A festival for van life nomads is coming to Tampa Bay

Gabrielle Calise, Tampa Bay Times on

Published in Outdoors

If you’ve ever dreamed of leaving a mundane life behind and exploring the country in a van, the Florida Van Life Gathering is for you.

The event, hosted at Withlacoochee River Park in Dade City on the first weekend in February, promises “three days of peace, love and vans.”

There will be live music, vendors, food trucks and activities like a DIY van build contest and van tours. Workshops will cover topics like renting out your van for extra income and staying fit while living on the road. And for the less handy adventurers, professional companies will be around to discuss hiring someone to build out a van for you.

The target audience is nomads of all ages and experience levels. Newbies can explore van culture with a day pass for $15. More committed vanlifers (people who live full or part time in their vehicle) may want to splurge for a weekend pass, granting access from Friday afternoon to Monday morning.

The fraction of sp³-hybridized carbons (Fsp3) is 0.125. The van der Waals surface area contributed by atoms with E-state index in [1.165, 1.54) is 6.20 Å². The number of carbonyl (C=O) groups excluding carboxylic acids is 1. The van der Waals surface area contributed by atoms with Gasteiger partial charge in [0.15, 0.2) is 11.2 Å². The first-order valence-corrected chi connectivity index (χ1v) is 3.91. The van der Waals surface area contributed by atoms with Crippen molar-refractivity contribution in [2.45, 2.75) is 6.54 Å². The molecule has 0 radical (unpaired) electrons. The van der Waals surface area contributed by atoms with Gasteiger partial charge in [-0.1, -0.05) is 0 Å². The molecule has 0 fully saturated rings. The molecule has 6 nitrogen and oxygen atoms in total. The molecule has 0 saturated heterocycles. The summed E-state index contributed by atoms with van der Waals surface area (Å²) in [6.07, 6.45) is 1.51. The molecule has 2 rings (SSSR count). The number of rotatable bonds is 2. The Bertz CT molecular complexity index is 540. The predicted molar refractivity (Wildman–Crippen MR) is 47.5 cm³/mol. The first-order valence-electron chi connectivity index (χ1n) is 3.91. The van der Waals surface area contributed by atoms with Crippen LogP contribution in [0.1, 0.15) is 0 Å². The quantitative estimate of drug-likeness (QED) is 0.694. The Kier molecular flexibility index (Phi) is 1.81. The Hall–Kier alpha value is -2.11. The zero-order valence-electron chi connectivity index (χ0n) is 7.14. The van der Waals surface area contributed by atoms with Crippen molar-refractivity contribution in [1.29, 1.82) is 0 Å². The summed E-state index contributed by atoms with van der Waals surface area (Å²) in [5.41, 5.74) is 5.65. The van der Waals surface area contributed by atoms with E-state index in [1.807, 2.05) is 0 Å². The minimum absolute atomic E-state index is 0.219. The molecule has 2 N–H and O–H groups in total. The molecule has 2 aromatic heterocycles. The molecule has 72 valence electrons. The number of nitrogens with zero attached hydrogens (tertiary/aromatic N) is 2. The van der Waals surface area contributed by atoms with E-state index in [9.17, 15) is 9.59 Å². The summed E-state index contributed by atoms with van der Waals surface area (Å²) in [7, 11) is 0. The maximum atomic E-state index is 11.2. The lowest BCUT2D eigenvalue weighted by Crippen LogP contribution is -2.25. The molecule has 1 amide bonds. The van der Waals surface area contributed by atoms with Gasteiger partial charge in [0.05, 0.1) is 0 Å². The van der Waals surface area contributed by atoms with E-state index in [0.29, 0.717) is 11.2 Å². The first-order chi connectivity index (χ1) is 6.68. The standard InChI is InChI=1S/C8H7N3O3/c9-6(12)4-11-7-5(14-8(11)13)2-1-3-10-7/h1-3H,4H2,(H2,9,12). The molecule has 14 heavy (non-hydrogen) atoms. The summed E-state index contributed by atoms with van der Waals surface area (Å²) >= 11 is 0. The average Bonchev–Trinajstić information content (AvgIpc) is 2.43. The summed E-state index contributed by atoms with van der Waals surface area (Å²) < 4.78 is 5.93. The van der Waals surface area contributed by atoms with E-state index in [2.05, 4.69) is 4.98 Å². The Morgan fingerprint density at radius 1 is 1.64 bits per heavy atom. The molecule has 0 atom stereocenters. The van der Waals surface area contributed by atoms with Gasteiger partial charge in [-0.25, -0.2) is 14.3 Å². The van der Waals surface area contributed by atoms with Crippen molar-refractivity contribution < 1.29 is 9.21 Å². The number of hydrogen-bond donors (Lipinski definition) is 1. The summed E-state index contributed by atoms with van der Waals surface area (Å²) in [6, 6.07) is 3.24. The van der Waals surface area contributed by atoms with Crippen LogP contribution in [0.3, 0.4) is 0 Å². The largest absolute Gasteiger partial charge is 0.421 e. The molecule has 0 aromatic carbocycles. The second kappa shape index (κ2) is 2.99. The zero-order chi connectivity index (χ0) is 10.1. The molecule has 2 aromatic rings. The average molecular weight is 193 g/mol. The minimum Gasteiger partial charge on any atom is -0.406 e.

Sarasota-based company Vanlife Outfitters is presenting the event. Co-founder Josh Theberge, 42, said the event is on pace to have over 300 camper vans present, with attendees coming from across Florida, Georgia, the Carolinas and Tennessee. He expects some will have a story similar to his.

Around 2016, Theberge had a totally different path. He owned a successful real estate business in South Florida and lived a comfortable life.


“I wouldn’t say I was unhappy,” he said. “I just felt like I was missing a little bit of adventure.”

He decided to sell his business and build out a camper van. He planned to live inside as he traveled the country and visited all of the national parks — before he got too old for an “extreme outdoorsy” lifestyle.

These days, vanlife is a mainstream movement. Young workers have taken advantage of flexible remote jobs and become digital nomads, working out of campers and changing locations frequently. A growing group of baby boomers have seized onto vanlife as an alternative retirement lifestyle, too.

This wasn’t yet the case when Theberge started.


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